What We Are Reading Today: Race Is About Politics Jean-Frederic Schaub

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Updated 21 January 2020

What We Are Reading Today: Race Is About Politics Jean-Frederic Schaub

  • Schaub argues that to understand racism we must look at historical episodes of collective discrimination

Racial divisions have returned to the forefront of politics in the US and European societies, making it more important than ever to understand race and racism. 

But do we? In this original and provocative book, acclaimed historian Jean-Frédéric Schaub shows that we don’t— and that we need to rethink the widespread assumption that racism is essentially a modern form of discrimination based on skin color and other visible differences.

On the contrary, Schaub argues that to understand racism we must look at historical episodes of collective discrimination. Built around notions of identity and otherness, race is above all a political tool that must be understood in the context of its historical origins.

Although scholars agree that races don’t exist, they disagree about when these ideologies emerged. Drawing on historical research from the early modern period to today, Schaub makes the case that the key turning point in the political history of race in the West occurred not with the Atlantic slave trade and American slavery, as many historians have argued, but much earlier, in 15th-century Spain and Portugal, with the racialization of Christians of Jewish and Muslim origin.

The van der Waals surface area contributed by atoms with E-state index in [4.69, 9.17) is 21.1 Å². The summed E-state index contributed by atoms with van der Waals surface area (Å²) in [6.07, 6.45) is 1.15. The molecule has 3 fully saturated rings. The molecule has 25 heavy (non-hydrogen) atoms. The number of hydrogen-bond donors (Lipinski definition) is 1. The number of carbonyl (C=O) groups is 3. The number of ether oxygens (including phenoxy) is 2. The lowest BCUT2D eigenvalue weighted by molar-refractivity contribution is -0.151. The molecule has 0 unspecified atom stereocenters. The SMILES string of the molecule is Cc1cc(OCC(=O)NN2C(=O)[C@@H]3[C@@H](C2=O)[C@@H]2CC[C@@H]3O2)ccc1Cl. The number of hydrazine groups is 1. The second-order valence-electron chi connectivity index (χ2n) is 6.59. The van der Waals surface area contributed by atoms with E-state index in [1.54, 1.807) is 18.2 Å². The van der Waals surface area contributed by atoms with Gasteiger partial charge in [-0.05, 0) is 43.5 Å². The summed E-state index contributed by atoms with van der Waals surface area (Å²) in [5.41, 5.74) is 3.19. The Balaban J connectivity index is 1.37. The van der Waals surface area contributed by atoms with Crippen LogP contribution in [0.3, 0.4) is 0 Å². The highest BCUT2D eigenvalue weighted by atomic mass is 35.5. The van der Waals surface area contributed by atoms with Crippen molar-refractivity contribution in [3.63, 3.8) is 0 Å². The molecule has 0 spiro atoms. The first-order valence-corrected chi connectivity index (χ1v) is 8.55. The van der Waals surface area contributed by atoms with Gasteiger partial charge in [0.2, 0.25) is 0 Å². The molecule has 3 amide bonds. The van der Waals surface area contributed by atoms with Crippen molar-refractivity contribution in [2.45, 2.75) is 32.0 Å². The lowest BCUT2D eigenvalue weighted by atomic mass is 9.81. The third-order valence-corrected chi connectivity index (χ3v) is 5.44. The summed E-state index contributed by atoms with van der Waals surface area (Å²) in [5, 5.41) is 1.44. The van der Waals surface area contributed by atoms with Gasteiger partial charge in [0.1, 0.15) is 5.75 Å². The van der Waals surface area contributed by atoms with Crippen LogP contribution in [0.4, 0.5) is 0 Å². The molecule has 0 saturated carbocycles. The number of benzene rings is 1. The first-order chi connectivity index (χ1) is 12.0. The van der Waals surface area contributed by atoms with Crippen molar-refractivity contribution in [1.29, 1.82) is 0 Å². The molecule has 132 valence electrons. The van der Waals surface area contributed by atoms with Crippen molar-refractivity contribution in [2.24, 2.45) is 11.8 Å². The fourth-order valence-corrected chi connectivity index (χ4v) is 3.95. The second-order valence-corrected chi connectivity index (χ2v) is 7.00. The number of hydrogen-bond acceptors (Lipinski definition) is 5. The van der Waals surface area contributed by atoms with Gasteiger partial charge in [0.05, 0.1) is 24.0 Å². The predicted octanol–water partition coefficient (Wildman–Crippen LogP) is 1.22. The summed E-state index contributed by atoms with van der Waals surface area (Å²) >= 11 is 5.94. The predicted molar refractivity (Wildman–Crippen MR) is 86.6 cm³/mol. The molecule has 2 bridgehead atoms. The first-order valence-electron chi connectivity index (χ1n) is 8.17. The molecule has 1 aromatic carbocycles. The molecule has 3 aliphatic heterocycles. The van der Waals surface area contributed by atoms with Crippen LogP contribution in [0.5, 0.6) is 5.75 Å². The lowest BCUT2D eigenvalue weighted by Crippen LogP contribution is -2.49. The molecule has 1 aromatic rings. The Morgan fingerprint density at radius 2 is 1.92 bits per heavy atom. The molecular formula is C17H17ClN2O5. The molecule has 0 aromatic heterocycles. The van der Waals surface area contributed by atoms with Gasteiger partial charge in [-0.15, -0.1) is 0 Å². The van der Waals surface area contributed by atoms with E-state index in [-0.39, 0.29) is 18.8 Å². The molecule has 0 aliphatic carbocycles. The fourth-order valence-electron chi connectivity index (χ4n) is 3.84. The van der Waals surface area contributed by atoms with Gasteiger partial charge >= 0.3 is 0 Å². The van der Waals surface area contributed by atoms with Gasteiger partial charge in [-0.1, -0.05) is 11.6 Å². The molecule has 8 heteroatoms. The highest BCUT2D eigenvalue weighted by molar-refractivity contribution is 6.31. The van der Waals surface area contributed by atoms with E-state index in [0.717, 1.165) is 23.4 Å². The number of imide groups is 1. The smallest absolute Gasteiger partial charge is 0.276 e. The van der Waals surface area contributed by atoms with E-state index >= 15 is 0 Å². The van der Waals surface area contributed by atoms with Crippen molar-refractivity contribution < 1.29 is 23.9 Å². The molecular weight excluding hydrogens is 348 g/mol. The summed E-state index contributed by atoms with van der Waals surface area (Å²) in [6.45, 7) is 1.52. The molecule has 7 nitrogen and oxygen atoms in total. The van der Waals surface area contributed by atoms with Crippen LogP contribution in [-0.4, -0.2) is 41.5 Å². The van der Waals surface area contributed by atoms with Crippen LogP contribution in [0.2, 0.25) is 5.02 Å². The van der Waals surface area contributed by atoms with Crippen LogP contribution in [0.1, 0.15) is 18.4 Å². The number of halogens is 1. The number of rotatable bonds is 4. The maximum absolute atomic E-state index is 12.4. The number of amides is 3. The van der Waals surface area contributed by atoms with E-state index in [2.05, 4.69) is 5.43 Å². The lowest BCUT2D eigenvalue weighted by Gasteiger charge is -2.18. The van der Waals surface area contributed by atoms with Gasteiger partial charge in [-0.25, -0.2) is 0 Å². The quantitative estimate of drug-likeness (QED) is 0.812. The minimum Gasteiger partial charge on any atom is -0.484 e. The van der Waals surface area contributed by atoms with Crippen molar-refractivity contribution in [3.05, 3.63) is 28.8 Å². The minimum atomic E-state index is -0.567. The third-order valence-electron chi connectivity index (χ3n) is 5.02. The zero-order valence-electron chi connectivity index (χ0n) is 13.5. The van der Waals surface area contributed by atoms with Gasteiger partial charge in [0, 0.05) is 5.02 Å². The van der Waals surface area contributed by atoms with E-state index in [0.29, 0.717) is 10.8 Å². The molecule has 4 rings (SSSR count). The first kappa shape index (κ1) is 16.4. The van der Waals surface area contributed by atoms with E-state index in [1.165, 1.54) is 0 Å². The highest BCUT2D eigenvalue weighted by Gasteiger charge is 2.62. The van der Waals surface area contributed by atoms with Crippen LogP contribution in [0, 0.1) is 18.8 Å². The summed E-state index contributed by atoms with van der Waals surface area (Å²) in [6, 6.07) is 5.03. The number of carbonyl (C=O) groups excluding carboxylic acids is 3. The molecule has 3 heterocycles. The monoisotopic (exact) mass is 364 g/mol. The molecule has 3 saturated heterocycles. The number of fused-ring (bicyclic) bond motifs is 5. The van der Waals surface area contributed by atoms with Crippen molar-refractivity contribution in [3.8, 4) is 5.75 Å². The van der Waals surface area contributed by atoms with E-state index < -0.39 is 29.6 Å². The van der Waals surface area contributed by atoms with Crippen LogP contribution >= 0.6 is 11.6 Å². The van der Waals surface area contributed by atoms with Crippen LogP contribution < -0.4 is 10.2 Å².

What We Are Reading Today: Dark Data by David J. Hand

Updated 21 February 2020

What We Are Reading Today: Dark Data by David J. Hand

In the era of big data, it is easy to imagine that we have all the information we need to make good decisions. But in fact the data we have are never complete, and may be only the tip of the iceberg. 

Just as much of the universe is composed of dark matter, invisible to us but nonetheless present, the universe of information is full of dark data that we overlook at our peril. 

In Dark Data, data expert David Hand takes us on a fascinating and enlightening journey into the world of the data we don’t see, says a review on the Princeton University Press website.

Dark Data explores the many ways in which we can be blind to missing data and how that can lead us to conclusions and actions that are mistaken. 

Examining a wealth of real-life examples, from the Challenger shuttle explosion to complex financial frauds, Hand gives us a practical taxonomy of the types of dark data that exist and the situations in which they can arise, so that we can learn to recognize and control them. 

In doing so, he teaches us not only to be alert to the problems presented by the things we don’t know, but also shows how dark data can be used to our advantage, leading to greater understanding and better decisions.